Daniel Kitson: It\'s The Fireworks Talking

Note: This review is from 2007

Review by Steve Bennett

More than 10,000 miles from home, and Daniel Kitson is still in a league of his own, with another faultless stand-up show balancing the unlikely combination of romantic whimsy, uppity intolerance, intellectual arrogance and withering, often self-deprecating, wit.

This 90-minute monologue exerts such a strong emotional tug that it fully immerses the audience in his quixotic ideals. He sets out his utopia, defined by such simple pleasures as fireworks, making footprints in virgin snow or paddling the sea, so convincingly and so touchingly that no one could ever disagree. Even when he temporarily punctures his own spell with the frequent razor-sharp lines that make this such brilliant comedy, the uncomplicated beauty of his desires remains robustly intact.

In Melbourne, he’s occupying an 850-seat theatre for the month and, treating success with his usual suspicion, is slightly vexed that he’s filled it on an otherwise sluggish Monday night. Simple maths dictates many of the audience will be newcomers to the wonderful world of Kitson, so he sets out his stall. ‘Too many comics chase laughs and applause,’ he says. ‘I strive for mildly perplexed apathy.’ Then, turning on the rampant egotism, he reassures them. ‘Don’t worry, I’m excellent.’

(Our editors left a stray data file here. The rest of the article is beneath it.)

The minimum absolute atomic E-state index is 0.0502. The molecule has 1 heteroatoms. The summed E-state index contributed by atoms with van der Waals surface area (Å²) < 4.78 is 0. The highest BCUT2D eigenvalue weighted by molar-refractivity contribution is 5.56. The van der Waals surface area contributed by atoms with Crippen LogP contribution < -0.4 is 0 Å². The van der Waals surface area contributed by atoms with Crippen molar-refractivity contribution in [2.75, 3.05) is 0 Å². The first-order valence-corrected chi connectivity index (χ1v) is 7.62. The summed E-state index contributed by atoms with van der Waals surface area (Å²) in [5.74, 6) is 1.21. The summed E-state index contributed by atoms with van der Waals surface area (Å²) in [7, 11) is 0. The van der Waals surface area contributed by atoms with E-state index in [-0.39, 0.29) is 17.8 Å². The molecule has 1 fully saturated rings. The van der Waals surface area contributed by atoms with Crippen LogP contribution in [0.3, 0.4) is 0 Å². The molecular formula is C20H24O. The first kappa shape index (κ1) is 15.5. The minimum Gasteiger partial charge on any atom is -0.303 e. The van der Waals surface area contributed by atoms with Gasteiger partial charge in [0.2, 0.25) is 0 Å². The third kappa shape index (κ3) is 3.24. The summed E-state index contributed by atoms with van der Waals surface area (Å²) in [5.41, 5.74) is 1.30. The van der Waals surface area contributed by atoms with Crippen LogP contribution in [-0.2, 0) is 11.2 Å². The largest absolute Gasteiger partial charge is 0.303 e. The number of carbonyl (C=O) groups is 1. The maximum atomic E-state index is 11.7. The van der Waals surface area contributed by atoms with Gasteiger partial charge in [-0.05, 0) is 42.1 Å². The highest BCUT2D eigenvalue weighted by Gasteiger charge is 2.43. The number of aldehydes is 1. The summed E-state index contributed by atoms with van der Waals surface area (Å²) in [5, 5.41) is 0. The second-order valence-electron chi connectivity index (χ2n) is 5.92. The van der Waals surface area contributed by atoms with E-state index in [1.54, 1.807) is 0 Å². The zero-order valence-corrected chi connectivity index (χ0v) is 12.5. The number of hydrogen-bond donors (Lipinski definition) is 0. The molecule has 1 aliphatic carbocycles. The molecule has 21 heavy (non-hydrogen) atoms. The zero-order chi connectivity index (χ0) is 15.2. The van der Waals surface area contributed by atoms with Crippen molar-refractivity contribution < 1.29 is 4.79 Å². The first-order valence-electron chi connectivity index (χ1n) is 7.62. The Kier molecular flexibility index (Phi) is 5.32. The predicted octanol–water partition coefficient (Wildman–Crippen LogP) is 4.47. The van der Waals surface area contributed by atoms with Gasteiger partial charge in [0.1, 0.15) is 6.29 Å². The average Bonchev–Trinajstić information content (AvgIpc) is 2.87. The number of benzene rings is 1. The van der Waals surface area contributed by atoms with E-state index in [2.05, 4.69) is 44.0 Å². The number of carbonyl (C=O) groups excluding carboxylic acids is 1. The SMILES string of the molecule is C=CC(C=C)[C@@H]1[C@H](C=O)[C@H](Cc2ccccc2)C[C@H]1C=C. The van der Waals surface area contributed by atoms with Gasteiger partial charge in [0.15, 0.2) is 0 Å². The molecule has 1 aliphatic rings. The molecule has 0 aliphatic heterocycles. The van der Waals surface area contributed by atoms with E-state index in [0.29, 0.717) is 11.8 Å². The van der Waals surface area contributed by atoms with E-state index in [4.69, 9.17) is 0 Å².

And, of course, he is. It’s that sort of switch that gives Kitson’s work its power. He can swing from delicate beauty to savage putdown in the blink of an eye. The vivid images he paints of an idyllic world ruled by love and awe brings richness to the show; the stark reality that such simple dreams are invariably ruined by the very existence of other people gives it the edge. The ethos is misanthropic towards strangers, but adoring towards friends and family.

It’s The Fireworks Talking is a show about the magic moments away from the daily drudge that make up life’s highlights, and more particularly about the bond between parents and children – and how Kitson becomes enraged by mothers and fathers who put their selfish, immediate whims ahead of the wellbeing of their offspring. Inevitably, this comes around to his own relationship with his parents – the secret love that must never be spoken of in a middle-class English family.

The ideas are all encased in beautiful storytelling and informed by astute insight, perfectly expressing aloud for the first time what many of us have surely thought. Come for the jokes – you won’t be disappointed – but it’s the delightful imagery and touching emotion that will have you hooked.

Reviewed by: Steve Bennett
Melbourne, April 2007

Review date: 1 Jan 2007
Reviewed by: Steve Bennett

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